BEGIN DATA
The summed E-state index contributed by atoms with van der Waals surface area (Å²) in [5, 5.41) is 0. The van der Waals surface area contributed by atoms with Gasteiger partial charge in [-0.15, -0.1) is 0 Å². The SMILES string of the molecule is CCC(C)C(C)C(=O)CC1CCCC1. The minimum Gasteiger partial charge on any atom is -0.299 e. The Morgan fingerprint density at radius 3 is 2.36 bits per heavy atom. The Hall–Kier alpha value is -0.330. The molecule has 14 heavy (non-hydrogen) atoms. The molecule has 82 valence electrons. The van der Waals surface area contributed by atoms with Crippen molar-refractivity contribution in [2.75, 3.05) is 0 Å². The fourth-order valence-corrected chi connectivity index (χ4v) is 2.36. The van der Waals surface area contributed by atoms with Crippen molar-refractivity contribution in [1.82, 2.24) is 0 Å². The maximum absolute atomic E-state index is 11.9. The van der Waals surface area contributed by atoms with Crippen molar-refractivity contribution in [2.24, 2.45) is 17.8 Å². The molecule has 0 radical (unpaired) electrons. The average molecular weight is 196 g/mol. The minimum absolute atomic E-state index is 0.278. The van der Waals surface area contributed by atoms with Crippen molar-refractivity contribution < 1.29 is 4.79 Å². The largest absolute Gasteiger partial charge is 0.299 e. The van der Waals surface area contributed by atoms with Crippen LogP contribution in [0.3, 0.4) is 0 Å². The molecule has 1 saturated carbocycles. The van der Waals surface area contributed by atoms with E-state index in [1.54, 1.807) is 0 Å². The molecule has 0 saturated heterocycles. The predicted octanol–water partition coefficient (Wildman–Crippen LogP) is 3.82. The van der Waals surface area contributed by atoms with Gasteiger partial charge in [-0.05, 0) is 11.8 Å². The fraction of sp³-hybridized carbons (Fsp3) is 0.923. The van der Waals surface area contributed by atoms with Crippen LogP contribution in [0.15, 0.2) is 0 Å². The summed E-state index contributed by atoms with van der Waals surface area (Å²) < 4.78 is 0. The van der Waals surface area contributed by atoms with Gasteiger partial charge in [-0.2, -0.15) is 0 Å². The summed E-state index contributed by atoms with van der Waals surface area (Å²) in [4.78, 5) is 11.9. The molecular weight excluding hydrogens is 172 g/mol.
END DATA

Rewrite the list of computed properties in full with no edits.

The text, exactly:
The summed E-state index contributed by atoms with van der Waals surface area (Å²) in [5, 5.41) is 0. The van der Waals surface area contributed by atoms with Gasteiger partial charge in [-0.15, -0.1) is 0 Å². The SMILES string of the molecule is CCC(C)C(C)C(=O)CC1CCCC1. The minimum Gasteiger partial charge on any atom is -0.299 e. The Morgan fingerprint density at radius 3 is 2.36 bits per heavy atom. The Hall–Kier alpha value is -0.330. The molecule has 14 heavy (non-hydrogen) atoms. The molecule has 82 valence electrons. The van der Waals surface area contributed by atoms with Crippen molar-refractivity contribution in [2.75, 3.05) is 0 Å². The fourth-order valence-corrected chi connectivity index (χ4v) is 2.36. The van der Waals surface area contributed by atoms with Crippen molar-refractivity contribution in [1.82, 2.24) is 0 Å². The maximum absolute atomic E-state index is 11.9. The van der Waals surface area contributed by atoms with Crippen molar-refractivity contribution in [2.24, 2.45) is 17.8 Å². The molecule has 0 radical (unpaired) electrons. The average molecular weight is 196 g/mol. The minimum absolute atomic E-state index is 0.278. The van der Waals surface area contributed by atoms with Crippen molar-refractivity contribution < 1.29 is 4.79 Å². The largest absolute Gasteiger partial charge is 0.299 e. The van der Waals surface area contributed by atoms with Crippen LogP contribution in [0.3, 0.4) is 0 Å². The molecule has 1 saturated carbocycles. The van der Waals surface area contributed by atoms with E-state index in [1.54, 1.807) is 0 Å². The molecule has 0 saturated heterocycles. The predicted octanol–water partition coefficient (Wildman–Crippen LogP) is 3.82. The van der Waals surface area contributed by atoms with Gasteiger partial charge in [-0.05, 0) is 11.8 Å². The fraction of sp³-hybridized carbons (Fsp3) is 0.923. The van der Waals surface area contributed by atoms with Crippen LogP contribution in [0.15, 0.2) is 0 Å². The summed E-state index contributed by atoms with van der Waals surface area (Å²) < 4.78 is 0. The van der Waals surface area contributed by atoms with Gasteiger partial charge in [-0.2, -0.15) is 0 Å². The summed E-state index contributed by atoms with van der Waals surface area (Å²) in [4.78, 5) is 11.9. The molecular weight excluding hydrogens is 172 g/mol.